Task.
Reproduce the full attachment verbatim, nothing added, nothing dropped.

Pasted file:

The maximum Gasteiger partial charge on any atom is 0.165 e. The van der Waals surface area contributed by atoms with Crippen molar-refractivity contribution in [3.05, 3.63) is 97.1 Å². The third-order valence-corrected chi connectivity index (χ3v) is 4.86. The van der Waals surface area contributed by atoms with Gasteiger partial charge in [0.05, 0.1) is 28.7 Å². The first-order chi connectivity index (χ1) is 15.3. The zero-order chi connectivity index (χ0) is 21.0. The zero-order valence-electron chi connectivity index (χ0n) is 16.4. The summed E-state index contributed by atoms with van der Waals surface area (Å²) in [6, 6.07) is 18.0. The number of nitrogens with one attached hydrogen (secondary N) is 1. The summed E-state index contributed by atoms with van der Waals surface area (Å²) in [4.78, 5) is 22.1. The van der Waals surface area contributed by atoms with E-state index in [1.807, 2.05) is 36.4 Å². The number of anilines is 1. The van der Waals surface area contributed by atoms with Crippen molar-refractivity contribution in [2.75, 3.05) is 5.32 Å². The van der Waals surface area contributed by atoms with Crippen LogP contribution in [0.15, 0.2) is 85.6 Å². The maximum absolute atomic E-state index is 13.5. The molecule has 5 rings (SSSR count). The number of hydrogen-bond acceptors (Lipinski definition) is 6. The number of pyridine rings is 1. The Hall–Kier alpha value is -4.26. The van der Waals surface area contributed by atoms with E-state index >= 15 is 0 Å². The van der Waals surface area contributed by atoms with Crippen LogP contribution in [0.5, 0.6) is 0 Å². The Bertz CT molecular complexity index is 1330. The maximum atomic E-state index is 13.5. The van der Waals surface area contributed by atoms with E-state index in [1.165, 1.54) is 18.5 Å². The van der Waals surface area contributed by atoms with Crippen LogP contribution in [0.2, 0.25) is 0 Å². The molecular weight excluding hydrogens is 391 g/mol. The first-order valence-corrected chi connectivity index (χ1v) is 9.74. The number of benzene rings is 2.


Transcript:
The maximum Gasteiger partial charge on any atom is 0.165 e. The van der Waals surface area contributed by atoms with Crippen molar-refractivity contribution in [3.05, 3.63) is 97.1 Å². The third-order valence-corrected chi connectivity index (χ3v) is 4.86. The van der Waals surface area contributed by atoms with Gasteiger partial charge in [0.05, 0.1) is 28.7 Å². The first-order chi connectivity index (χ1) is 15.3. The zero-order chi connectivity index (χ0) is 21.0. The zero-order valence-electron chi connectivity index (χ0n) is 16.4. The summed E-state index contributed by atoms with van der Waals surface area (Å²) in [6, 6.07) is 18.0. The number of nitrogens with one attached hydrogen (secondary N) is 1. The summed E-state index contributed by atoms with van der Waals surface area (Å²) in [4.78, 5) is 22.1. The van der Waals surface area contributed by atoms with E-state index in [1.807, 2.05) is 36.4 Å². The number of anilines is 1. The van der Waals surface area contributed by atoms with Crippen molar-refractivity contribution in [2.75, 3.05) is 5.32 Å². The van der Waals surface area contributed by atoms with Crippen LogP contribution in [0.15, 0.2) is 85.6 Å². The maximum absolute atomic E-state index is 13.5. The molecule has 5 rings (SSSR count). The number of hydrogen-bond acceptors (Lipinski definition) is 6. The number of pyridine rings is 1. The Hall–Kier alpha value is -4.26. The van der Waals surface area contributed by atoms with E-state index >= 15 is 0 Å². The van der Waals surface area contributed by atoms with Crippen LogP contribution in [0.5, 0.6) is 0 Å². The Bertz CT molecular complexity index is 1330. The maximum atomic E-state index is 13.5. The van der Waals surface area contributed by atoms with E-state index in [1.165, 1.54) is 18.5 Å². The van der Waals surface area contributed by atoms with Crippen LogP contribution in [0.2, 0.25) is 0 Å². The molecular weight excluding hydrogens is 391 g/mol. The first-order valence-corrected chi connectivity index (χ1v) is 9.74. The number of benzene rings is 2.